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Waldorf News

First grade readiness

What does it truly mean for a child to be ready for first grade academic instruction? It goes far beyond a child’s 6th birthday. It is about the whole child and their development — physical, social and cognitive — which is not defined by a child’s IQ or their early reading and math skills. This can be counter intuitive to those used to mainstream education, which often fast tracks gifted children to prevent boredom. At Philly Waldorf we recognize that while many of our students have gifted range IQ’s, we like to assure parents. It is not the grade level of academic instruction that bores bright children, but the way in which, and at what depth, any level of academics are taught. More »

How US students get a university degree for free in Germany

While the cost of college education in the US has reached record highs, Germany has abandoned tuition fees altogether for German and international students alike. An increasing number of Americans are taking advantage and saving tens of thousands of dollars to get their degrees. More »

Reflections on our Waldorf Math Research Colloquium in NYC

A couple of weeks ago, I had the privilege of attending of a Waldorf math research colloquium in New York City with 17 colleagues. We shared math puzzles, did some geometry together, and had many fruitful discussions. I was encouraged by the quality of mathematics teaching that appears to be happening in many of our Waldorf schools, and struck by how different our methods and teaching styles are. As my professional life transitions from full-time high school math teacher to that of a traveling math missionary, I spend a good deal of time thinking about what the greatest challenges are that our Waldorf schools are facing. In respect to the teaching of math, the schools that I visit are often concerned about two things: (1) How can we ensure that, once they leave our school, our students will be adequately prepared for what faces them?; (2) With the apparent rise in the number of students with learning challenges, how can we manage to teach the full spectrum of students in our classes? More »

International art contests in Italy open to Waldorf students worldwide

International art contests in Italy open to Waldorf students world. Two new contests in mosaics and book design/production added this year. Every Waldorf Steiner school in the world can enter and participate with students between 17 and 19 years old. The schools must send the completed registration form to the Secretarial Office of the Contest. The deadline for contest applications is January 20, 2017. More »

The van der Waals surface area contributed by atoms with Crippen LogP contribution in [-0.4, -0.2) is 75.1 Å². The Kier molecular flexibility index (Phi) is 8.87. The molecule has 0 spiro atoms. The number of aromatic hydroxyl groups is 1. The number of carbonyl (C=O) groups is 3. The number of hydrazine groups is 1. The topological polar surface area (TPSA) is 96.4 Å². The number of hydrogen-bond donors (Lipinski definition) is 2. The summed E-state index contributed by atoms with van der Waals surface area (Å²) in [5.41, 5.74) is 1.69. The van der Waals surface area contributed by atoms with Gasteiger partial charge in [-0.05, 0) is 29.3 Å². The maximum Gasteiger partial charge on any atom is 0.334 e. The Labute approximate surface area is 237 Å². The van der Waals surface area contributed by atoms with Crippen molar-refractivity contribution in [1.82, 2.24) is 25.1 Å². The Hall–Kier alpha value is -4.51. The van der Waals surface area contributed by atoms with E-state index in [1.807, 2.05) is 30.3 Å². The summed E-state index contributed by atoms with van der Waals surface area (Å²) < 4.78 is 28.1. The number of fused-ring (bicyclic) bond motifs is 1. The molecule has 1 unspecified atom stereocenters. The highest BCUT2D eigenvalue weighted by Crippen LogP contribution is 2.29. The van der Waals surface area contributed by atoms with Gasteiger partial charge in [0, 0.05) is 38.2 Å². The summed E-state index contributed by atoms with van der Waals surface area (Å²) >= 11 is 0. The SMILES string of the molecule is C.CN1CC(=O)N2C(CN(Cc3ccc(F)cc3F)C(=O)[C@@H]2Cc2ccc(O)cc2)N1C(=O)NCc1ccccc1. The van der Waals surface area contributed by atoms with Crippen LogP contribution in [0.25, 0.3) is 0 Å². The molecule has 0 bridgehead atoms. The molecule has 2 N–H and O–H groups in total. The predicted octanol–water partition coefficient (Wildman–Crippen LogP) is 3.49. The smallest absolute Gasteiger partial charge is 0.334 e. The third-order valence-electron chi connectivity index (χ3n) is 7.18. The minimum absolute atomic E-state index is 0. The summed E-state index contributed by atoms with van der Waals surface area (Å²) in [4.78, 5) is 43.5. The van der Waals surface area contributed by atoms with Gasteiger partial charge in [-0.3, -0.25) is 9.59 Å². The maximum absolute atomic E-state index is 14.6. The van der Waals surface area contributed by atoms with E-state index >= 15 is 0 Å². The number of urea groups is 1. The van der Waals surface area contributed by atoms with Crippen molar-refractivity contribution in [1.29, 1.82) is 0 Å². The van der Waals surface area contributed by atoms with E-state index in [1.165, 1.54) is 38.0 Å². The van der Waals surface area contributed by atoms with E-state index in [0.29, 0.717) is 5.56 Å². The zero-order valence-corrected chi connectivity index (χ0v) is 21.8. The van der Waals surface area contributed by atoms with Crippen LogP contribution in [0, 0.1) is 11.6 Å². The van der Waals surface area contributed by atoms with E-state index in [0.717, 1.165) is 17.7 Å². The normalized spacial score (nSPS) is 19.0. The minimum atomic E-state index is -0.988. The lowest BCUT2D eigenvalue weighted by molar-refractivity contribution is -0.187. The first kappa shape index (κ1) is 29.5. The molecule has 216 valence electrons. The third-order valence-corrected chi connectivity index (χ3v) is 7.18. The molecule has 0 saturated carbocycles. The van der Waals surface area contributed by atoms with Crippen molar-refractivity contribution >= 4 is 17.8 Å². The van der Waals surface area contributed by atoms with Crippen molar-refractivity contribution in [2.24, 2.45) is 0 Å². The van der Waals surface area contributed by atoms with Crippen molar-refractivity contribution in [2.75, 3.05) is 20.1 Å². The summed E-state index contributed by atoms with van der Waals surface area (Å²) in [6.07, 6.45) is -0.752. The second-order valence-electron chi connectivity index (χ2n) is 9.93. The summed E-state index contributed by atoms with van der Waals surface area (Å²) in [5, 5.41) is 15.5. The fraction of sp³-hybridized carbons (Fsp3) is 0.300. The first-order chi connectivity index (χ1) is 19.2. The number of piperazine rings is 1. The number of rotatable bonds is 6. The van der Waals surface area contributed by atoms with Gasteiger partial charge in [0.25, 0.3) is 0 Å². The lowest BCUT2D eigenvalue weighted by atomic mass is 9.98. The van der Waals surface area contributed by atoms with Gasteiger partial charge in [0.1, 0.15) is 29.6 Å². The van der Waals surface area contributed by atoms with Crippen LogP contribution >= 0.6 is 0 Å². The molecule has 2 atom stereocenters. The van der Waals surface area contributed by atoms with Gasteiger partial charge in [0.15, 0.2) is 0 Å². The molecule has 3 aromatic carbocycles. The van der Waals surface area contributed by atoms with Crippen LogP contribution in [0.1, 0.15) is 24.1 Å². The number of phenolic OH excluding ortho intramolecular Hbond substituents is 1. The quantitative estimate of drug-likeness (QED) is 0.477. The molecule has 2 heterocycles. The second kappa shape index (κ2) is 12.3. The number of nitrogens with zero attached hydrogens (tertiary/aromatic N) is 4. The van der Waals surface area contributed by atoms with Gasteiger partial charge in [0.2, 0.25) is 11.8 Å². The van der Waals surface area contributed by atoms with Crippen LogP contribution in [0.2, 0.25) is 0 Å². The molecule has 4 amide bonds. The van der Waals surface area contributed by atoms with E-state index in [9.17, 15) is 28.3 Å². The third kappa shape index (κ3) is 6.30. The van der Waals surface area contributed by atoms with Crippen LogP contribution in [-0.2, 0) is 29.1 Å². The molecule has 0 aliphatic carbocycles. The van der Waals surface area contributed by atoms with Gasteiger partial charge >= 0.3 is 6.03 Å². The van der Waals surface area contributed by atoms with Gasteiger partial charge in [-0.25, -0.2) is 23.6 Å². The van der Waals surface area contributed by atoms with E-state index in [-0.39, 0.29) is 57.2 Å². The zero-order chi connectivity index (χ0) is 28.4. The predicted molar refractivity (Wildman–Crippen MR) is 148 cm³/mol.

Love as the Source of Education

Without a deepening and internalizing of the idea of destiny, it will become increasingly difficult to come to terms with the questions of education: One sees in every child an individuality, whose path is neither confined by the gateway of birth nor the gateway of death. When a teacher receives pupils in the mood of “having a destiny with them,” a new sense of responsibility is strengthened. When in quiet reflection one directs one’s attention to what is brought into this life individually, and to the capacities and impulses that these children should one day carry from this life over the threshold of death, one obtains an immense power as an elder to support, bear, and help to solve the problems of these youths. The source of strength in the internalized idea of destiny can only become effective, however, if the “modern learning methods,” the technical intermediaries, the cleverly contrived, improved performance programs do not replace the speaking human being. For the sake of a contemporary spiritually and artistically formed teaching process, Waldorf pedagogy holds human to human interaction as the “most modern” educational method. The communication of knowledge through the creatively fashioning human being can alone radiate edifying forces, wisdom and warmth into the lesson. More »